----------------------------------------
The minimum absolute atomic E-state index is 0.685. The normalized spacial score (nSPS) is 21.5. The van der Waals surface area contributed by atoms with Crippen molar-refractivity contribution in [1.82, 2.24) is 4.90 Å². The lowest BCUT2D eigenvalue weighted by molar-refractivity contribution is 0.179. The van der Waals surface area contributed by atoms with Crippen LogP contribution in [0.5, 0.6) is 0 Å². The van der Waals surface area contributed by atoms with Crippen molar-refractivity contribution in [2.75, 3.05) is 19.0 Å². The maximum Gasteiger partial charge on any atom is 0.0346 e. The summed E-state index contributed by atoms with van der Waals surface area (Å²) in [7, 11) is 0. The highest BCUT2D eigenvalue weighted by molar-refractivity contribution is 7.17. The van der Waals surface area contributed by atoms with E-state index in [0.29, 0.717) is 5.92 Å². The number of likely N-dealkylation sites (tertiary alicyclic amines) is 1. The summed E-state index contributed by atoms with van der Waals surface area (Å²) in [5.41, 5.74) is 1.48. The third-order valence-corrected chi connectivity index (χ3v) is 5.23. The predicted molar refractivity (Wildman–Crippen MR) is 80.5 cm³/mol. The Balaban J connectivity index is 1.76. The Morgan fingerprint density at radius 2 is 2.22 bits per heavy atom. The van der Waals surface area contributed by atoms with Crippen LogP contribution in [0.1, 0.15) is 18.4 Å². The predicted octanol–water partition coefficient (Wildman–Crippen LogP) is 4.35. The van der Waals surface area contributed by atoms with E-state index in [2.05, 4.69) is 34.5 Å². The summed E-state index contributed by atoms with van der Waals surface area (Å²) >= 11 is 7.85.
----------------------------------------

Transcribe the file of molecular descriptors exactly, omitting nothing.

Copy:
The minimum absolute atomic E-state index is 0.685. The normalized spacial score (nSPS) is 21.5. The van der Waals surface area contributed by atoms with Crippen molar-refractivity contribution in [1.82, 2.24) is 4.90 Å². The lowest BCUT2D eigenvalue weighted by molar-refractivity contribution is 0.179. The van der Waals surface area contributed by atoms with Crippen LogP contribution in [0.5, 0.6) is 0 Å². The van der Waals surface area contributed by atoms with Crippen molar-refractivity contribution in [2.75, 3.05) is 19.0 Å². The maximum Gasteiger partial charge on any atom is 0.0346 e. The summed E-state index contributed by atoms with van der Waals surface area (Å²) in [7, 11) is 0. The highest BCUT2D eigenvalue weighted by molar-refractivity contribution is 7.17. The van der Waals surface area contributed by atoms with E-state index in [0.29, 0.717) is 5.92 Å². The number of likely N-dealkylation sites (tertiary alicyclic amines) is 1. The summed E-state index contributed by atoms with van der Waals surface area (Å²) in [5.41, 5.74) is 1.48. The third-order valence-corrected chi connectivity index (χ3v) is 5.23. The predicted molar refractivity (Wildman–Crippen MR) is 80.5 cm³/mol. The Balaban J connectivity index is 1.76. The Morgan fingerprint density at radius 2 is 2.22 bits per heavy atom. The van der Waals surface area contributed by atoms with Crippen LogP contribution in [0.1, 0.15) is 18.4 Å². The predicted octanol–water partition coefficient (Wildman–Crippen LogP) is 4.35. The van der Waals surface area contributed by atoms with E-state index in [2.05, 4.69) is 34.5 Å². The summed E-state index contributed by atoms with van der Waals surface area (Å²) >= 11 is 7.85.